Now, I will grant you that it’s a whole lot easier to praise the Lord if you got the raise or you got the parking spot; but it’s when you don’t get the raise, it’s when you don’t get the parking spot, it’s when your husband doesn’t get healed of that terminal illness and you’re left as a widow—that’s when praise is especially pleasing to God.

That’s when you demonstrate faith that God is bigger and greater and more real than any circumstance you may be facing in your life. You see, praise often involves our emotions: “All that is within me, bless His holy name!” (Psalm 103:1 NKJV).

But there are times when you praise God in spite of every emotion in your being screaming against it. And you say, “I will. I will praise the Lord! I will lift Him up!”

For David in the Old Testament, it didn’t matter whether he was sitting on the throne or being pursued by the one who was. It didn’t matter if he was hungry or full, whether he was happy or sad, whether he was with his best friends or he was left alone; all that mattered to him was that God was there. As long as he had God, he could choose to praise.

That’s why David could say in Psalm 57:7, “O God, my heart is steadfast.” I’m stable. I’m okay. “My heart is steadfast; I will sing and give praise” (NKJV).

I wonder if there’s some circumstance or situation that you’re facing at this season of your life that’s hard, that’s painful; there doesn’t seem to be any end in sight, there doesn’t seem to be any hope, and you’ve been focusing on your circumstance, and you’ve given way to whining and moaning and groaning, and you and everyone around you knows that that is the most important thing in your life right now.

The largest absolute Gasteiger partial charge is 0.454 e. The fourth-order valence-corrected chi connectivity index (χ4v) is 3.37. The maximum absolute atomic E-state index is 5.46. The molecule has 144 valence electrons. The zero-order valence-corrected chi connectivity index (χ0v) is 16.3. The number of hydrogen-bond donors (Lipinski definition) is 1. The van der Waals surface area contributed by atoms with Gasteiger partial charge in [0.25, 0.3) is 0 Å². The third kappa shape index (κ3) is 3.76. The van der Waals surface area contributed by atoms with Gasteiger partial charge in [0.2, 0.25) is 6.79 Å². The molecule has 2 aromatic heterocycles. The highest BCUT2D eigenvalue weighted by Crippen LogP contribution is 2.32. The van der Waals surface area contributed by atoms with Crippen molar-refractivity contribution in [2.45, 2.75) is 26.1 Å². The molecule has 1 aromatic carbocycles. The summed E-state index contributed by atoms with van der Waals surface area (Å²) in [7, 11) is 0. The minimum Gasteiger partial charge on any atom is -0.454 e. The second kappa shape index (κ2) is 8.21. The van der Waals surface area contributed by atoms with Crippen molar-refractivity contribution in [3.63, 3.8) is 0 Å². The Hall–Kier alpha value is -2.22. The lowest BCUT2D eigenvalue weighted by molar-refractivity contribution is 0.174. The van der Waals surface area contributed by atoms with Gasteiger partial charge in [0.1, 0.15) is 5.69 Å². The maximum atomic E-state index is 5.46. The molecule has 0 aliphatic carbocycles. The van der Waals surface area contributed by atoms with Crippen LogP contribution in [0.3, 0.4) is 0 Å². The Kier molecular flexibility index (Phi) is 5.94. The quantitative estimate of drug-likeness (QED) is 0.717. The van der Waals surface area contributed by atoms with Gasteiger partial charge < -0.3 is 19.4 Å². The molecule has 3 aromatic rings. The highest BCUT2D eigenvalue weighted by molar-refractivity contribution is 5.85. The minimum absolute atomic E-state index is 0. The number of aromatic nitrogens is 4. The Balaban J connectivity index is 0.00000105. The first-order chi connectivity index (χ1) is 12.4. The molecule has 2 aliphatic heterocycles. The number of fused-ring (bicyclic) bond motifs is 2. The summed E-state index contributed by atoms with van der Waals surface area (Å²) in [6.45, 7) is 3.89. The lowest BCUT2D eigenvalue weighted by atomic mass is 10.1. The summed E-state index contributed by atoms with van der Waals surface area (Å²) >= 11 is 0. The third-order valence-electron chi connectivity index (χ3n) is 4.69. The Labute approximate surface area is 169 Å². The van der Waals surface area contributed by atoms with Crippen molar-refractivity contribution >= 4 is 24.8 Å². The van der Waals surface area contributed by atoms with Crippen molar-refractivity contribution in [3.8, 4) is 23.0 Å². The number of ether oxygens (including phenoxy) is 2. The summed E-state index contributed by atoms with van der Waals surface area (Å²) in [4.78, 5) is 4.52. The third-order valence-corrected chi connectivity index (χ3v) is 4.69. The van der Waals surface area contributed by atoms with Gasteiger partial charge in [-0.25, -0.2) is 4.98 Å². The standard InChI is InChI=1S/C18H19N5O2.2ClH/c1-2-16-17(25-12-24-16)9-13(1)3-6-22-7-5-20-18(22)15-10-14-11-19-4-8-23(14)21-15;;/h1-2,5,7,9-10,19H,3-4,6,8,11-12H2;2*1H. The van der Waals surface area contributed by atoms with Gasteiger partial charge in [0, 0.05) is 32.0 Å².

Would you at this moment just lift your eyes upward and say, “Lord, I choose to transfer my focus from me and my circumstances to You. You are great! You are good! You are worthy of my praise! You are working at this very moment to fulfill Your holy, eternal purposes in my life and in the lives of those I love. So Lord, as long as You give me breath, I’ll use that breath to praise You. ‘I will bless the Lord at all times; His praise shall continually be in my mouth.’”

Accept O Lord, I pray, the sacrifice of praise we bring into Your presence in this quiet moment, and be glorified. May praise be our continual, eternal occupation. I pray in Jesus’ name, amen.

Leslie: Maybe this holiday finds you in a tough situation. Perhaps it’s hard to give thanks on this Thanksgiving Day. I hope that today’s words from Nancy Leigh DeMoss have pointed your eyes upward and reminded you about the power that praise has in our lives.

Today’s teaching from Nancy is part of a series called, The Power and Practice of Praise. You can hear the entire teaching online or order it on CD by visiting

A woman who’s been listening along with us knows what it’s like to praise the Lord in the middle of a very difficult trial. Here’s Kathy.